We started RADIANT CIRCUS to hunt for more adventurous moving pictures, heading away from London’s multiplexes into less familiar territory. We’ve learnt a lot.
Since starting up, we’ve been helping more people expand their screen journeys through weekly screen guides, occasional reviews and special features. We’ve also started to nudge our blog into the real world with projects that bring like-minded people together.
Here’s our top 10 tips for more adventurous moving pictures in London. Read TOP 10 LONDON CINEMAS for great places to shelter from the storm.
1. WATCH LESS
Given the proliferation of affordable screens — in cinemas, at home and online — it’s too easy to graze copious amounts of film without ever feeling fully satisfied. Moving pictures had become our fast food rather than the basis of a formidable feast. Now, we’ve got nothing wrong with a wide range of dirty snacks, but we missed the gastronomic excess of an awesome meal. Cutting down on what we watch, and becoming more discriminating and deliberate about what we see, has reaped rewards.
2. GO HUNTING
Remember when you were happy to queue around the block for a major movie release? Or when you spent hours with your friends teasing out even the tiniest of details about new films in production? As access to film has increased, film releases have lost much of their excitement. Whether it’s the identikit nature of mainstream movies, the reliable safety net of home cinema or the saturation of social media, access has diminished pay-off. Navigating a more adventurous journey by taking time to hunt for moving pictures that are rare, rich and rewarding, has rekindled expectation and joy.
3. EAT LOCAL
A great starting point for fresh cinematic adventures is the growing number of small independent cinemas across London. From the miniature joys of Deptford to Lexi, Whirled and beyond, backing your local cinema supports their screen business and feeds your moving picture appetite. Community cinemas regularly invite volunteers to help programme, promote, run and maintain their venue, giving you the perfect opportunity to inspire and sustain future cinematic odysseys, whatever your skills.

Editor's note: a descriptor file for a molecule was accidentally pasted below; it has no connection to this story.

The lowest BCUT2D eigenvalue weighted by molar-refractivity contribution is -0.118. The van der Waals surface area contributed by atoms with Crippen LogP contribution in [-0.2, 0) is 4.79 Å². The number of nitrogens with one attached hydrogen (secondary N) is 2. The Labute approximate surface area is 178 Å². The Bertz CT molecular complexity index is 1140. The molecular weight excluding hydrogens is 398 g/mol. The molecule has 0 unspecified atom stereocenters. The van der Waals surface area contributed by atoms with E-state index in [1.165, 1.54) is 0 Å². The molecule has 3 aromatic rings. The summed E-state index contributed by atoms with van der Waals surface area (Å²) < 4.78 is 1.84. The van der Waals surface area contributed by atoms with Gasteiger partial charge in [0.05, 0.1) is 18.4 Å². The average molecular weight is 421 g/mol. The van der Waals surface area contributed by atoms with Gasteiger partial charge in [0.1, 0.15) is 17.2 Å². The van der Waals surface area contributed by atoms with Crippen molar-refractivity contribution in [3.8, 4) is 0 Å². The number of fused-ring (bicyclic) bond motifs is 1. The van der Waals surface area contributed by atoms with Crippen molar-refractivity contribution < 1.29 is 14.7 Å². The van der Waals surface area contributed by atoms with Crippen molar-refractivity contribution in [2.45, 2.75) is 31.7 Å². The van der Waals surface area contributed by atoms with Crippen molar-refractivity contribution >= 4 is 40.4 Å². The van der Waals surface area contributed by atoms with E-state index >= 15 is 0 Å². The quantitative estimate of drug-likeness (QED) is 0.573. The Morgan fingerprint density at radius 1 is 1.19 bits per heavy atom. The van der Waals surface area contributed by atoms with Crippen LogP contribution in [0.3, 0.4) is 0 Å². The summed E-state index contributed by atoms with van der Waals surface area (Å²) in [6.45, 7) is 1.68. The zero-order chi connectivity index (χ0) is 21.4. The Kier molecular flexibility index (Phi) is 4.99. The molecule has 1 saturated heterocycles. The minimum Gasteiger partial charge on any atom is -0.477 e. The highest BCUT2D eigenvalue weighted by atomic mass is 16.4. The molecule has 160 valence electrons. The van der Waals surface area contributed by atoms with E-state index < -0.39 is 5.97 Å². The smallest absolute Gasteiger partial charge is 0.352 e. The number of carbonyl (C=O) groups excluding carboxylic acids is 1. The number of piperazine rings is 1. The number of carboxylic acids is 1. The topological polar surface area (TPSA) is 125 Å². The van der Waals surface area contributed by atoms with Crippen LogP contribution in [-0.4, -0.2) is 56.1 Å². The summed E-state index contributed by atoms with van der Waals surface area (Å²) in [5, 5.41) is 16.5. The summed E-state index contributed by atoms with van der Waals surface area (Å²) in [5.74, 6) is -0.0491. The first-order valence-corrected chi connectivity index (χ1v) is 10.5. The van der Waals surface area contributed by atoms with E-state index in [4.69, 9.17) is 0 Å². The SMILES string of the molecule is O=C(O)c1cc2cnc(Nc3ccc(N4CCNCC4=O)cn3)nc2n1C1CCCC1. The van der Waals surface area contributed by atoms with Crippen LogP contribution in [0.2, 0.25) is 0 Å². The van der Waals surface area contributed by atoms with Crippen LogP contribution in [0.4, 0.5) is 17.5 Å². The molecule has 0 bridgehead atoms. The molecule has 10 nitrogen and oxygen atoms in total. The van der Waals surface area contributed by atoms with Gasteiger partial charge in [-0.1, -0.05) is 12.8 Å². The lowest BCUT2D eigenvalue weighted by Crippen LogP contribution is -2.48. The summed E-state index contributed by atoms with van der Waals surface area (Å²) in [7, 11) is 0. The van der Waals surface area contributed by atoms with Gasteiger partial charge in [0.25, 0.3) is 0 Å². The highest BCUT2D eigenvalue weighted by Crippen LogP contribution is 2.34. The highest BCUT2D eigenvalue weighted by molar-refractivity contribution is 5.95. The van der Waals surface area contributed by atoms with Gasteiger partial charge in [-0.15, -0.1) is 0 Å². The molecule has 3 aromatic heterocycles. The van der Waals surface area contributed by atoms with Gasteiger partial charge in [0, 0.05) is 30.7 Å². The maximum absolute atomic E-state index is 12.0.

4. KNOW YOUR SPECIALIST SUPPLIERS
For many, cinema-going is based on convenience, heading central (the West End or Southbank) or staying local (your neighbourhood Odeon or Picturehouse). But London is a true cinema city and there are specialist suppliers of moving pictures scattered across the capital. Venues like Ciné Lumière (French language cinema), Close-Up (the filmmakers that shaped cinematic history) and JW3 (Jewish screen culture) are worth travelling for, as are the many festivals that regularly colonise our screens.
5. GET SOCIAL
Becoming more discriminating about the movies we see — and blogging about it — has unexpectedly brought social issues we care about to the fore. Documentary cinema is a great source of social insight and London’s screens are full of outstanding shorts and features from new and established voices. From the dedicated screens of Bertha Dochouse to regular seasons at ICA and elsewhere you are never far from cutting edge filmmaking. Remember too the growing number of ethical suppliers like Lexi Cinema and their roaming sister project the Nomad, that are dedicated to giving something back.